I have great respect for the Taiwanese. They have done an extraordinary job. But it was not a sustainable position to say that the legitimate government of China resides in Taiwan, which at that time didn't have much contact with the mainland.
Realism in foreign policy is made up of a clear set of values, since difficult foreign policy decisions are often decided with the narrowest of majorities. Without any sense of what is right and wrong, one would drown in a flood of difficult and pragmatic decisions.
For the West, the demonization of Vladimir Putin is not a policy; it is an alibi for the absence of one. Putin is a serious strategist – on the premises of Russian history. Understanding US values and psychology are not his strong suits. Nor has understanding Russian history and psychology been a strong point among US policymakers.’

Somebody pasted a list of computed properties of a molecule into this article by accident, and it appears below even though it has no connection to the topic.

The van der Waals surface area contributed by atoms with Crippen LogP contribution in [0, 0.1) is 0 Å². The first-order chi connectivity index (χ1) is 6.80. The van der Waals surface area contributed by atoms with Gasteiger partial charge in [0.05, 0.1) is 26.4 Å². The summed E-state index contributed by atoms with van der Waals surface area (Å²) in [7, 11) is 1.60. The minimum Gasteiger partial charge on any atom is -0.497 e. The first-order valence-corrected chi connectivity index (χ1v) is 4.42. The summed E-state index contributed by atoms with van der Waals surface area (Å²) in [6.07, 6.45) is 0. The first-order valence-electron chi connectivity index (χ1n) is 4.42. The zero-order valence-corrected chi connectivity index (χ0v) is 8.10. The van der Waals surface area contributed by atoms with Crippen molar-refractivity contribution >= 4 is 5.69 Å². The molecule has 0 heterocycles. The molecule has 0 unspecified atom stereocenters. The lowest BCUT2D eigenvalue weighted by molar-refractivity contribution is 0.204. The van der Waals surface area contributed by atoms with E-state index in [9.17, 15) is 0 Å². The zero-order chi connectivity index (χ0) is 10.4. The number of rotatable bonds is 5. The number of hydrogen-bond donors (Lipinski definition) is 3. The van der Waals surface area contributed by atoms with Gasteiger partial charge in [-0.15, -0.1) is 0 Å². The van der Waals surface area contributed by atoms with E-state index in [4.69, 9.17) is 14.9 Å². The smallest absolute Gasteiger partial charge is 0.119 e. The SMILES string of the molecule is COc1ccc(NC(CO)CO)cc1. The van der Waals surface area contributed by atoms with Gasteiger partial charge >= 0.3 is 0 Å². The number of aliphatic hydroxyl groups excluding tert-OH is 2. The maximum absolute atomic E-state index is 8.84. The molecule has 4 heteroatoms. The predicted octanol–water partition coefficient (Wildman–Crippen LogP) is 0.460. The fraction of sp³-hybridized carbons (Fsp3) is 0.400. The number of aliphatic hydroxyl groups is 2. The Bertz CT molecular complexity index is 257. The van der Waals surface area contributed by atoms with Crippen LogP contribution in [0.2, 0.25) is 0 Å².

I've often said that the desire to lecture China on how it should behave in the world is wrong. China was around for thousands of years even before America existed. It could even be that China's growing power will allow itself to be slowed down. But as long as this immense empire doesn't fall apart, it will become an important factor in global politics.
Every time there has been an attempt to disturb it, it led to two things. It led to immediate intense conflict with China, and it led to a reaffirmation in the end, because nobody wanted a major confrontation with China to this principle of a "one China" policy within which Taiwan is finding a place now. Its own position has greatly improved since the Nixon policy. It is richer, it is stronger and it is participating in many international organizations.
I believe that there is a whole set of issues in the world - environment, proliferation, energy, cyberspace - that can only be dealt with on a global basis. The traditional patterns of national rivalry and national competition are not suitable for those cases.